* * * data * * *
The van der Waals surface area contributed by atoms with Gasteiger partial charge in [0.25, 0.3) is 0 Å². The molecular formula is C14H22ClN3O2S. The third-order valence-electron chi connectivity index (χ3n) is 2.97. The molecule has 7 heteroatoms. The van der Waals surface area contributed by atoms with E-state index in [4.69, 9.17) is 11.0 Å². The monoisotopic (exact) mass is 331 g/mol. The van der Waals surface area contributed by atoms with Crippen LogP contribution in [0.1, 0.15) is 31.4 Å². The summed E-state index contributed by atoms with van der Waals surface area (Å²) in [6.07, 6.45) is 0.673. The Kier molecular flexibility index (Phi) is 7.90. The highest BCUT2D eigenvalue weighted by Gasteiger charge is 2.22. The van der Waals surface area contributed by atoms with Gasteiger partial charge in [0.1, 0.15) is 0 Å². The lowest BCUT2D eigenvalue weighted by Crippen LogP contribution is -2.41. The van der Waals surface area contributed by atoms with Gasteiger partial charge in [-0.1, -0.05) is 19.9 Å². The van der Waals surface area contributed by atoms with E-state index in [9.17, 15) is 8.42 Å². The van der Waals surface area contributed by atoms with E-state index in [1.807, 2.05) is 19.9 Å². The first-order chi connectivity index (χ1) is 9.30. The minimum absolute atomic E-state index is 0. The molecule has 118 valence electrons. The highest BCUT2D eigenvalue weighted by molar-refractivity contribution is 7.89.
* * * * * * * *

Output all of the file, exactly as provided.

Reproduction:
The van der Waals surface area contributed by atoms with Gasteiger partial charge in [0.25, 0.3) is 0 Å². The molecular formula is C14H22ClN3O2S. The third-order valence-electron chi connectivity index (χ3n) is 2.97. The molecule has 7 heteroatoms. The van der Waals surface area contributed by atoms with E-state index in [4.69, 9.17) is 11.0 Å². The monoisotopic (exact) mass is 331 g/mol. The van der Waals surface area contributed by atoms with Crippen LogP contribution in [0.1, 0.15) is 31.4 Å². The summed E-state index contributed by atoms with van der Waals surface area (Å²) in [6.07, 6.45) is 0.673. The Kier molecular flexibility index (Phi) is 7.90. The highest BCUT2D eigenvalue weighted by Gasteiger charge is 2.22. The van der Waals surface area contributed by atoms with Gasteiger partial charge in [0.1, 0.15) is 0 Å². The lowest BCUT2D eigenvalue weighted by Crippen LogP contribution is -2.41. The van der Waals surface area contributed by atoms with Gasteiger partial charge in [-0.1, -0.05) is 19.9 Å². The van der Waals surface area contributed by atoms with E-state index in [9.17, 15) is 8.42 Å². The van der Waals surface area contributed by atoms with E-state index in [1.807, 2.05) is 19.9 Å². The first-order chi connectivity index (χ1) is 9.30. The minimum absolute atomic E-state index is 0. The molecule has 118 valence electrons. The highest BCUT2D eigenvalue weighted by molar-refractivity contribution is 7.89.